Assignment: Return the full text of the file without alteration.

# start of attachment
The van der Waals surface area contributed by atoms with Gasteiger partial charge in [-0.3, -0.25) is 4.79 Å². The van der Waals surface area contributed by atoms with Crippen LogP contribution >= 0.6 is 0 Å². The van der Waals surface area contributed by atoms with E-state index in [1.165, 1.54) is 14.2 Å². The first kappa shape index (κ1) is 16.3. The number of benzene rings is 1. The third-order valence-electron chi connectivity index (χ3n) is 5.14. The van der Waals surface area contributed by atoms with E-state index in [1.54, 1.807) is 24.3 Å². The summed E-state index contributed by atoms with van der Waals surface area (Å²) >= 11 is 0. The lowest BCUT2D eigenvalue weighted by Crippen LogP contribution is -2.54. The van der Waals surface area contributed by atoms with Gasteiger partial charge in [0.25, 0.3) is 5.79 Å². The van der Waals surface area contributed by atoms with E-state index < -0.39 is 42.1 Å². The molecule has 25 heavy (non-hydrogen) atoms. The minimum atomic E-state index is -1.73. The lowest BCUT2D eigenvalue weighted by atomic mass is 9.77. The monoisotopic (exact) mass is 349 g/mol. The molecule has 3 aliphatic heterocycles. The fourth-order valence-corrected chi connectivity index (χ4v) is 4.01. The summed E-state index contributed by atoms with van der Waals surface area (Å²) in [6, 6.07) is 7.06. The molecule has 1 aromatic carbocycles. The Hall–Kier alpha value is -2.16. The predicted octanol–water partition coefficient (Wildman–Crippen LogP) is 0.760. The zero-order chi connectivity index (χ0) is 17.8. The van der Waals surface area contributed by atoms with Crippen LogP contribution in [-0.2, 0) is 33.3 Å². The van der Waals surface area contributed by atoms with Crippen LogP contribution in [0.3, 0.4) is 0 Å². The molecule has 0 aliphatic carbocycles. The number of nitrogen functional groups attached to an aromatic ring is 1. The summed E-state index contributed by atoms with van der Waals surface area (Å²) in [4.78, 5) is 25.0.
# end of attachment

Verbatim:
The van der Waals surface area contributed by atoms with Gasteiger partial charge in [-0.3, -0.25) is 4.79 Å². The van der Waals surface area contributed by atoms with Crippen LogP contribution >= 0.6 is 0 Å². The van der Waals surface area contributed by atoms with E-state index in [1.165, 1.54) is 14.2 Å². The first kappa shape index (κ1) is 16.3. The number of benzene rings is 1. The third-order valence-electron chi connectivity index (χ3n) is 5.14. The van der Waals surface area contributed by atoms with E-state index in [1.54, 1.807) is 24.3 Å². The summed E-state index contributed by atoms with van der Waals surface area (Å²) >= 11 is 0. The lowest BCUT2D eigenvalue weighted by Crippen LogP contribution is -2.54. The van der Waals surface area contributed by atoms with Gasteiger partial charge in [0.25, 0.3) is 5.79 Å². The van der Waals surface area contributed by atoms with E-state index < -0.39 is 42.1 Å². The molecule has 25 heavy (non-hydrogen) atoms. The minimum atomic E-state index is -1.73. The lowest BCUT2D eigenvalue weighted by atomic mass is 9.77. The monoisotopic (exact) mass is 349 g/mol. The molecule has 3 aliphatic heterocycles. The fourth-order valence-corrected chi connectivity index (χ4v) is 4.01. The summed E-state index contributed by atoms with van der Waals surface area (Å²) in [6, 6.07) is 7.06. The molecule has 1 aromatic carbocycles. The Hall–Kier alpha value is -2.16. The predicted octanol–water partition coefficient (Wildman–Crippen LogP) is 0.760. The zero-order chi connectivity index (χ0) is 17.8. The van der Waals surface area contributed by atoms with Crippen LogP contribution in [-0.2, 0) is 33.3 Å². The van der Waals surface area contributed by atoms with Crippen LogP contribution in [0.3, 0.4) is 0 Å². The molecule has 0 aliphatic carbocycles. The number of nitrogen functional groups attached to an aromatic ring is 1. The summed E-state index contributed by atoms with van der Waals surface area (Å²) in [4.78, 5) is 25.0.